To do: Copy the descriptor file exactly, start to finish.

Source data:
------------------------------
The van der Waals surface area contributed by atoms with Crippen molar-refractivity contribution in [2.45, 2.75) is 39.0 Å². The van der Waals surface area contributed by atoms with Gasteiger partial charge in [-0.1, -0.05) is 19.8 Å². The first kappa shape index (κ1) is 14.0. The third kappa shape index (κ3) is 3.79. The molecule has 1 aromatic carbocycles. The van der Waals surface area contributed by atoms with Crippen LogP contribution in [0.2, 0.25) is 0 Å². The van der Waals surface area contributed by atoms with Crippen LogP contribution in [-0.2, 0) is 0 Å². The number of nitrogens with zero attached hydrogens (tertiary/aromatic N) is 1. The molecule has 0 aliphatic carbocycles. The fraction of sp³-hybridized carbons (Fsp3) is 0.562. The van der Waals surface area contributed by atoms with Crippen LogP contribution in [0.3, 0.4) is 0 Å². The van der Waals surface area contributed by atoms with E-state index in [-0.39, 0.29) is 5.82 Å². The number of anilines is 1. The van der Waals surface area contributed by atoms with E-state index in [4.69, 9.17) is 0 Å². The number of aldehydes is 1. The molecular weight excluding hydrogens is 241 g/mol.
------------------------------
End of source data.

The van der Waals surface area contributed by atoms with Crippen molar-refractivity contribution in [2.45, 2.75) is 39.0 Å². The van der Waals surface area contributed by atoms with Gasteiger partial charge in [-0.1, -0.05) is 19.8 Å². The first kappa shape index (κ1) is 14.0. The third kappa shape index (κ3) is 3.79. The molecule has 1 aromatic carbocycles. The van der Waals surface area contributed by atoms with Crippen LogP contribution in [0.2, 0.25) is 0 Å². The van der Waals surface area contributed by atoms with Crippen LogP contribution in [-0.2, 0) is 0 Å². The number of nitrogens with zero attached hydrogens (tertiary/aromatic N) is 1. The molecule has 0 aliphatic carbocycles. The fraction of sp³-hybridized carbons (Fsp3) is 0.562. The van der Waals surface area contributed by atoms with Crippen LogP contribution in [0.3, 0.4) is 0 Å². The van der Waals surface area contributed by atoms with E-state index in [-0.39, 0.29) is 5.82 Å². The number of anilines is 1. The van der Waals surface area contributed by atoms with E-state index in [4.69, 9.17) is 0 Å². The number of aldehydes is 1. The molecular weight excluding hydrogens is 241 g/mol.